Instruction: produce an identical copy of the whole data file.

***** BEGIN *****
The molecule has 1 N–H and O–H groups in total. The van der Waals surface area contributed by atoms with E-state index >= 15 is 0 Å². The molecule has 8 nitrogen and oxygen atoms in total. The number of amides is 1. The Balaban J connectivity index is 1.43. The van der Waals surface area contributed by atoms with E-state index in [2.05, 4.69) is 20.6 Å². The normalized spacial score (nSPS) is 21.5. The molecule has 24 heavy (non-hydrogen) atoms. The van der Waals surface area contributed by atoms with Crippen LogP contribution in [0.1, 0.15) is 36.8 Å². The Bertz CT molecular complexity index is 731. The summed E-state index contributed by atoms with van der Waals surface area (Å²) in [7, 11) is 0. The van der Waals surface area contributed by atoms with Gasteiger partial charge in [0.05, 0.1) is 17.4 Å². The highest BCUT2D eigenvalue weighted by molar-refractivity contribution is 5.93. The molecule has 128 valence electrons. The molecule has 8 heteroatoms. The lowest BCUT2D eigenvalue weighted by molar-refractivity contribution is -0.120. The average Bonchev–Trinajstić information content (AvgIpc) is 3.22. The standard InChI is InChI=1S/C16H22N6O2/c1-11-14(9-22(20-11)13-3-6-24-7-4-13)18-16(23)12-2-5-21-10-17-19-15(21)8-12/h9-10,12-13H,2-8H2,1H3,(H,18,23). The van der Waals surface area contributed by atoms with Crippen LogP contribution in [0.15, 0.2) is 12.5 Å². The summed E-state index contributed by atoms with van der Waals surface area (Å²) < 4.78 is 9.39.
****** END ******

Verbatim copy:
The molecule has 1 N–H and O–H groups in total. The van der Waals surface area contributed by atoms with E-state index >= 15 is 0 Å². The molecule has 8 nitrogen and oxygen atoms in total. The number of amides is 1. The Balaban J connectivity index is 1.43. The van der Waals surface area contributed by atoms with E-state index in [2.05, 4.69) is 20.6 Å². The normalized spacial score (nSPS) is 21.5. The molecule has 24 heavy (non-hydrogen) atoms. The van der Waals surface area contributed by atoms with Crippen LogP contribution in [0.1, 0.15) is 36.8 Å². The Bertz CT molecular complexity index is 731. The summed E-state index contributed by atoms with van der Waals surface area (Å²) in [7, 11) is 0. The van der Waals surface area contributed by atoms with Gasteiger partial charge in [0.05, 0.1) is 17.4 Å². The highest BCUT2D eigenvalue weighted by molar-refractivity contribution is 5.93. The molecule has 128 valence electrons. The molecule has 8 heteroatoms. The lowest BCUT2D eigenvalue weighted by molar-refractivity contribution is -0.120. The average Bonchev–Trinajstić information content (AvgIpc) is 3.22. The standard InChI is InChI=1S/C16H22N6O2/c1-11-14(9-22(20-11)13-3-6-24-7-4-13)18-16(23)12-2-5-21-10-17-19-15(21)8-12/h9-10,12-13H,2-8H2,1H3,(H,18,23). The van der Waals surface area contributed by atoms with Crippen LogP contribution in [0.15, 0.2) is 12.5 Å². The summed E-state index contributed by atoms with van der Waals surface area (Å²) < 4.78 is 9.39.